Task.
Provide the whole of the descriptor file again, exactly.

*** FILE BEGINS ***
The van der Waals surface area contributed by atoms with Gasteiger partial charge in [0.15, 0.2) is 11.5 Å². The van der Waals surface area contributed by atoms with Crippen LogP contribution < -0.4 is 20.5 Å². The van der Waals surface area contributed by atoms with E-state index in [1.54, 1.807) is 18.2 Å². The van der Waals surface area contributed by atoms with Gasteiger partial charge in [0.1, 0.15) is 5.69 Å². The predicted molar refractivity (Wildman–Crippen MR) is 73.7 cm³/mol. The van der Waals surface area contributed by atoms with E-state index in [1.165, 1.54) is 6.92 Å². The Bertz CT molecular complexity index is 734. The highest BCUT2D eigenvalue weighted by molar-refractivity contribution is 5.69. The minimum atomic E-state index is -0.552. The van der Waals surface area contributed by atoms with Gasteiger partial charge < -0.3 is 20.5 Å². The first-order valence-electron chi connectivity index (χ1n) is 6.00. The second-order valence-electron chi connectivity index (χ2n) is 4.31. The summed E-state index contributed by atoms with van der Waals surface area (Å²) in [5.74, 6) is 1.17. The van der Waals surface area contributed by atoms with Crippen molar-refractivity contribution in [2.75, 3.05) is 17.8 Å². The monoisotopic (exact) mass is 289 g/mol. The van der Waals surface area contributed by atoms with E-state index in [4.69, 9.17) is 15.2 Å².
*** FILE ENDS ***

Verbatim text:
The van der Waals surface area contributed by atoms with Gasteiger partial charge in [0.15, 0.2) is 11.5 Å². The van der Waals surface area contributed by atoms with Crippen LogP contribution < -0.4 is 20.5 Å². The van der Waals surface area contributed by atoms with E-state index in [1.54, 1.807) is 18.2 Å². The van der Waals surface area contributed by atoms with Gasteiger partial charge in [0.1, 0.15) is 5.69 Å². The predicted molar refractivity (Wildman–Crippen MR) is 73.7 cm³/mol. The van der Waals surface area contributed by atoms with E-state index in [1.165, 1.54) is 6.92 Å². The Bertz CT molecular complexity index is 734. The highest BCUT2D eigenvalue weighted by molar-refractivity contribution is 5.69. The minimum atomic E-state index is -0.552. The van der Waals surface area contributed by atoms with Gasteiger partial charge < -0.3 is 20.5 Å². The first-order valence-electron chi connectivity index (χ1n) is 6.00. The second-order valence-electron chi connectivity index (χ2n) is 4.31. The summed E-state index contributed by atoms with van der Waals surface area (Å²) in [5.74, 6) is 1.17. The van der Waals surface area contributed by atoms with Crippen molar-refractivity contribution in [2.75, 3.05) is 17.8 Å². The monoisotopic (exact) mass is 289 g/mol. The van der Waals surface area contributed by atoms with E-state index in [4.69, 9.17) is 15.2 Å².